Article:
Chelsea have insisted it was the court's decision to put John Terry's racism trial back to July - a move which led to the Football Association stripping the defender of the England captaincy.
The club's chief executive Ron Gourlay had written to the district judge asking for the trial to be delayed until after the Chelsea players' domestic and international footballing commitments are over for the season.
That appeared to have backfired for Terry after the FA board announced that as a result of the trial date they have decided the 31-year-old will not be the England captain before or during Euro 2012.
At a press conference on Friday Chelsea boss Andres Villas-Boas was asked about their push for a July trial, and a club spokesman responded by saying: "We asked for consideration. We submitted a letter asking for consideration on a business case for Chelsea Football Club and also that it would make it easier for us to present our players if they were requested.
"It was the court's decision after that."
Terry's barrister, George Carter-Stephenson QC, entered a not-guilty plea on his behalf at Westminster Magistrates' Court on Wednesday. The 31-year-old is accused of racially abusing QPR defender Anton Ferdinand during a Barclays Premier League match in October, which he has always denied. He will stand trial on July 9.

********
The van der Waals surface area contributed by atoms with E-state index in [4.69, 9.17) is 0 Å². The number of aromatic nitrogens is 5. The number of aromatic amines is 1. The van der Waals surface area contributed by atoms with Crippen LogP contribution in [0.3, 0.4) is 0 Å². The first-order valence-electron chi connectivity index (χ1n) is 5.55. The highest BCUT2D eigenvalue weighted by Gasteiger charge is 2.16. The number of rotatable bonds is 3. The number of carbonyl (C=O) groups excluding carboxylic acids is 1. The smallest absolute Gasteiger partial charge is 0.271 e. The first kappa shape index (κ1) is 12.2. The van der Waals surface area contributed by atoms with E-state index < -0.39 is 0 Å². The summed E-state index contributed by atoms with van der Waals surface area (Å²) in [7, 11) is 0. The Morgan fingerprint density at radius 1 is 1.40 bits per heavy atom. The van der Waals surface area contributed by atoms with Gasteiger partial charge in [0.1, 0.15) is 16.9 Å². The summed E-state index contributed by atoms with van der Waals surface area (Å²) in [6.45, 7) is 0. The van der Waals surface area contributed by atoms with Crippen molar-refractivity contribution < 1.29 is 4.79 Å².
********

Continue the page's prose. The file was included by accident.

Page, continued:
Carter-Stephenson also handed the district judge a letter from Chelsea chief executive Gourlay. Villas-Boas said Terry was "disappointed" but that he was not worried about the player's mental state.
The Chelsea manager said: "He is disappointed, but John is a person of good mental strength and great personal convictions. So he has to move on, he has to move on. He went past this period before when he was stripped before of the (England) captaincy.
"He came back to a level still of great individual performances.
"So, in that sense, on the sense of pure player-manager relationship and team, his performances haven't dropped a level."